Norrona Fjora Review
Cons: Not very breathable, scratchy material
Our Analysis and Test Results
The Noronna Fjora's dream day would be shuttle laps filled with muddy technical descents. The DWR finish kept the riders dry and the borderline aggressive softshell construction was plenty of protection against crashes and tree limbs.
Fit and Comfort
The slightly higher rise in the waist didn't bother our testers. In fact, paired with the silicon grippers on the rear waistband, the Fjora kept a no-slip grip on our waistlines as we pedaled the paces. The external Velcro waist tab adjusters were easy to use on the fly, but the material didn't offer any additional stretch. Some riders may find the waist of the Norrona to be a tad restrictive, which is why it only scored a 5 out of 10 in Fit and Comfort. The Pearl Izumi Elevate Women's has stretch all throughout the waistband. If you like a little give, it might be the short for you.
We placed the Fjora at a 5, just below average in the pedal friendly category. We found that while it provided bombproof protection in the downhill, the combination softshell/stretch panel configuration really did not allow for adequate mobility for pedaling. Testers felt the inside seams of the pieced together fabric while pedaling, making for a scratchy ride. Other shorts in the test, like the the Yeti Norrie, have silky-feeling glide patches on the inside of the short to help ease pedaling.
The Fjora has some pretty legit zippered vents on the outside of each leg, allowing the rider to optimize the short's breathing capabilities in those hot downhilling days. Opening up the vent from the bottom also offers the rider a wider leg, which may help to accommodate bulkier knee protection and provide more leg room. Otherwise, the Fjora is a pretty slim fit. Overall, the Fjora's softshell construction is not super breathable. These vents are what will help bring relief in warmer climates.
Been working on a cleaning a rock garden or sending a technical drop? The Fjora, scoring a perfect 10 in protection, has got your back, or rather… your legs. The softshell material combined with the articulated knees will keep you protected, hit after hit. The durable, abrasion resistant fabric has a DWR finish, perfect for hitting puddles at high speeds.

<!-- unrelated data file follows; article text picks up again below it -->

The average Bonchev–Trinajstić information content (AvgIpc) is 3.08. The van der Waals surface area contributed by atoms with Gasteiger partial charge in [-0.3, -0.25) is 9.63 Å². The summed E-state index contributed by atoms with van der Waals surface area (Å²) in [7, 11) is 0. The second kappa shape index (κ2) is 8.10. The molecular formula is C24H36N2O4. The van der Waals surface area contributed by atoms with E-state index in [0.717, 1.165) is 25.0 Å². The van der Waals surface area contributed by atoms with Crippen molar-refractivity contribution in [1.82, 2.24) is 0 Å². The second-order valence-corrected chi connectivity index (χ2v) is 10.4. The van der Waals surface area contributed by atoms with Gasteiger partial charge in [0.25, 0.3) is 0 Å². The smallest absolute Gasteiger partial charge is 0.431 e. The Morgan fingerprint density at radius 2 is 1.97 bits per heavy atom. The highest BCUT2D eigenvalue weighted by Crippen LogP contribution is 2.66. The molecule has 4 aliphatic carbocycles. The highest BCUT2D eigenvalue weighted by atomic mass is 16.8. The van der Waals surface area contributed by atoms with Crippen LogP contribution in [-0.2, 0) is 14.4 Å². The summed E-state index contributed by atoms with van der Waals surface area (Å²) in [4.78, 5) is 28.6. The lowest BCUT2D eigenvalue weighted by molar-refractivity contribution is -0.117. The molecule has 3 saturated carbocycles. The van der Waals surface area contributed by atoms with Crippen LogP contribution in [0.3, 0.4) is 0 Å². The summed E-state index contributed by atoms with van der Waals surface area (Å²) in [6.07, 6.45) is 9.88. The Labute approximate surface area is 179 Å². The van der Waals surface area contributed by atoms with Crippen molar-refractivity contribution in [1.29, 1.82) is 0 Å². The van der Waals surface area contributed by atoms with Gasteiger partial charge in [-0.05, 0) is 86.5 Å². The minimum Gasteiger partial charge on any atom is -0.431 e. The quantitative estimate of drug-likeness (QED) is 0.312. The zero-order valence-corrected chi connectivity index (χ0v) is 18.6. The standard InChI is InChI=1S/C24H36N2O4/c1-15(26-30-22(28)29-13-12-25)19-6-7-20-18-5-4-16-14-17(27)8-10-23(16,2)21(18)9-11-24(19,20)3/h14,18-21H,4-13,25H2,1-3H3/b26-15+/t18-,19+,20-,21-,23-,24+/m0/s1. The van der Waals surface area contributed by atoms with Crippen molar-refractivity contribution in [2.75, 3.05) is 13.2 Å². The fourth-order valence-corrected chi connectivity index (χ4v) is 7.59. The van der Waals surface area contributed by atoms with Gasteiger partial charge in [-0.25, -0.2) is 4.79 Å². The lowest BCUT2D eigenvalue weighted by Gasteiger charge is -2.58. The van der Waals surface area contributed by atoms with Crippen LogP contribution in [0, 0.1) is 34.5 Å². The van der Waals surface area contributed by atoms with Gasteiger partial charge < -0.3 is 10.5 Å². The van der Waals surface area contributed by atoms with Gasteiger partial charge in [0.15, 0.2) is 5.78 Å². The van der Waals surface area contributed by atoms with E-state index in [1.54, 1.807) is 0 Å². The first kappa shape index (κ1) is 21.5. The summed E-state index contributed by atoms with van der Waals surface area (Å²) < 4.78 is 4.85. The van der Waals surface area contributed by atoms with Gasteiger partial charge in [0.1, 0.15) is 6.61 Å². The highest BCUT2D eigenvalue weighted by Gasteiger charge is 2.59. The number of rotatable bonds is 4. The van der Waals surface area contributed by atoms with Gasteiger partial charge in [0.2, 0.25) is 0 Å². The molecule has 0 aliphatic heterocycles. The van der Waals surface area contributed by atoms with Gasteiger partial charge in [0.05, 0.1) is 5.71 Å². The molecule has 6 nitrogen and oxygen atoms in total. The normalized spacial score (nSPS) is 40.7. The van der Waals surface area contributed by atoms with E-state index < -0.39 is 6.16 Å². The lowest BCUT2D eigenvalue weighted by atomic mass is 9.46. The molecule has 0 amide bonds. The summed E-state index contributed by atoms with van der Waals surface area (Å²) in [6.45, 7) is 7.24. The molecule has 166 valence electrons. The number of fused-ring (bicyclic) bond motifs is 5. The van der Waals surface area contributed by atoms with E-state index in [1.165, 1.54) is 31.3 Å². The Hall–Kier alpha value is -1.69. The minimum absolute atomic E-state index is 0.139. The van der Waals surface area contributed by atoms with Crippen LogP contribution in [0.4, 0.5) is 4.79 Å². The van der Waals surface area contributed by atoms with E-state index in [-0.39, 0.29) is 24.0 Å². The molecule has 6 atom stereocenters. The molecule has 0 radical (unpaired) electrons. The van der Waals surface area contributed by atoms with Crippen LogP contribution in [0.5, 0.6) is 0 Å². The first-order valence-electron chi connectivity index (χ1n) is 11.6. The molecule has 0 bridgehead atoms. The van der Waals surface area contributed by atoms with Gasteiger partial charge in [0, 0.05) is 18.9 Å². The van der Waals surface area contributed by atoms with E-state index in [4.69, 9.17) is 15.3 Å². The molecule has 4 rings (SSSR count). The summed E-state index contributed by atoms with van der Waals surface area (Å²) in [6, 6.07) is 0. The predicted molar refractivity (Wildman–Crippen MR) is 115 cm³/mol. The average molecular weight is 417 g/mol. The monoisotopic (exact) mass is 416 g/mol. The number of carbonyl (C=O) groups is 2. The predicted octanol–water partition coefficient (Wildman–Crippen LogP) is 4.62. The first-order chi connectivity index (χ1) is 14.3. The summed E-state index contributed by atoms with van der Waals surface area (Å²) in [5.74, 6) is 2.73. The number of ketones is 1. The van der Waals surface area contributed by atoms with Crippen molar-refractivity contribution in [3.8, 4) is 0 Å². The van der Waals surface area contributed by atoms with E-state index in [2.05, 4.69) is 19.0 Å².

The Fjora features three zippered pockets, two shallow ones at the waist and a third deeper pocket on the thigh. Though not as handy as the pockets on the Zoic Navaeh or the Pearl Izumi Elevate Women's, the third zippered pocket on the thigh is big enough to fit a trail map and an energy bar. The tight squeezing fit of the Norrona's pockets scored it a 5 in the pocket department.
Industrial colors and bright contrasting zippers give the Fjora an understated but techy look, which we scored as a 6 in style. From first glance, you wouldn't peg the Fjora as a "bike short" per se. They've got a "Euro" sort of vibe going on: they're almost capri length, with articulated knees and a slim silhouette. If you're interested in something a little more feminine, we suggest the Yeti Norrie.
We would suggest the Fjora for cooler weather pursuits and straight up downhilling. The softshell construction will keep you warm and protected against whatever rock or root may jump out in front of you.
If downhilling is your jam and you live deep in the PNW, you might be willing to fork over the $145 for the Fjora. For $55 less, we would recommend the Editors' Choice Pearl Izumi Elevate Women's. More mobility, almost as much protection, and enough money left over for a post-ride pizza party.
The Norwegian Norrona Fjora is designed with a Viking attitude: tough, durable and ready for an epic in cooler climates.
— Clark Tate and Cat Keenan